January is National Radon Month, a great time to better understand this highly radioactive, odorless, colorless & tasteless gas that, given prolonged exposure, is the second leading cause of lung cancer.
The United Nation's World Health Organization (WHO) states radon is a worldwide health risk in homes. Dr. Maria Neira of WHO said that "Most radon-induced lung cancers occur from low and medium dose exposures in people's homes. " Click here for the World Health Organization's Handbook On Indoor Radon
Here's a January Vermont Department of Health (802-863-7281) Press Release on Radon:
BURLINGTON - The winter heating season is the best time to test homes for radon, a colorless, odorless gas present at elevated levels in about one out of every seven homes in Vermont. Prolonged exposure to radon is the second leading cause (after smoking) of lung cancer in the United States, and is responsible for more than 20,000 deaths annually.
The Health Department is encouraging Vermonters to test their homes for radon in January as part of National Radon Action Month.
"Exposure to radon is preventable and fixable through proper venting techniques," said Austin Sumner, MD, State Epidemiologist for Environmental Health.
The cost of having a certified professional properly ventilate a home can range from $800 to $2,500, depending on the home's characteristics.
Radon gas can get into your home from the soil and the water supply. A house can act like a large chimney, with warm air rising and escaping out upper floor windows and through cracks in the attic. This creates a vacuum at the lowest level of the house, which can pull the radon from the soil into the house. Because radon levels can change daily, weekly and seasonally, a test of three to 12 months (ideally including a heating season) gives the most accurate measurement of exposure. Radon testing should be done in the lowest level of living space in the house.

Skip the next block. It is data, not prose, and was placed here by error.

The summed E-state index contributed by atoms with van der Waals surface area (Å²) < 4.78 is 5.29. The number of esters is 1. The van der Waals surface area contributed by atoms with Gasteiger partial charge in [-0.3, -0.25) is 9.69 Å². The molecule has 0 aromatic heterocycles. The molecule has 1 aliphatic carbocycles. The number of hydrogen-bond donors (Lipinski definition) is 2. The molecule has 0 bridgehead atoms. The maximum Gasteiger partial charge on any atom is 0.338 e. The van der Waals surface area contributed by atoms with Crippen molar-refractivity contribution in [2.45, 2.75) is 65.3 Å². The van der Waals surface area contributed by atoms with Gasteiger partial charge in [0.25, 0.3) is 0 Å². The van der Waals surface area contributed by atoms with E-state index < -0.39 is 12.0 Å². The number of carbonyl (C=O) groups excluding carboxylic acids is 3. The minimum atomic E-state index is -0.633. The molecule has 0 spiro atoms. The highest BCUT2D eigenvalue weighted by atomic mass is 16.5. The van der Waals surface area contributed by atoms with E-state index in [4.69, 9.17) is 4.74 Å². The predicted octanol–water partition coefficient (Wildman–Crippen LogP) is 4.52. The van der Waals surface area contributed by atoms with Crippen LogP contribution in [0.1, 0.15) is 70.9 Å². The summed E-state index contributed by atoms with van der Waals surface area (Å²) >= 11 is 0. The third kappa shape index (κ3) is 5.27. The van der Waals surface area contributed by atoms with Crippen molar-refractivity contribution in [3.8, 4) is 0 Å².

For a free long term test kit, email your request to email@example.com. Put the words "radon test kit" in the subject line of your email and be sure to include your name, phone number, and both your mailing and physical address, or call 1-800-439-8550.
To obtain a short-term test kit for $25, contact the Vermont Health Department Laboratory at 863-7335 or 800-660-9997, or visit www.healthvermont.gov.
From the Wikipedia article on Radon: "Although radon exposure has only been conclusively linked to lung cancer, further studies may be needed to assess the relationship between radon and leukemia. The effects of radon if ingested are similarly unknown, although studies have found that its biological half-life ranges from 30-70 minutes, with 90 percent removal at 100 minutes. It has also been shown that radon progeny can attach itself to the smoke of cigarettes, which then become lodged within the lungs. It is considered likely that the combination of smoking and radon exposure increase risk synergistically."
The Environmental Protection Agency is a great source of information on Radon including their publication, A Citizen's Guide to Radon in which radon test levels are addressed. "The average indoor radon level is estimated to be about 1.3 pCi/L, and about 0.4 pCi/L of radon is normally found in the outside air. The U.S. Congress has set a long-term goal that indoor radon levels be no more than outdoor levels. While this goal is not yet technologically achievable in all cases, most homes today can be reduced to 2 pCi/L or below."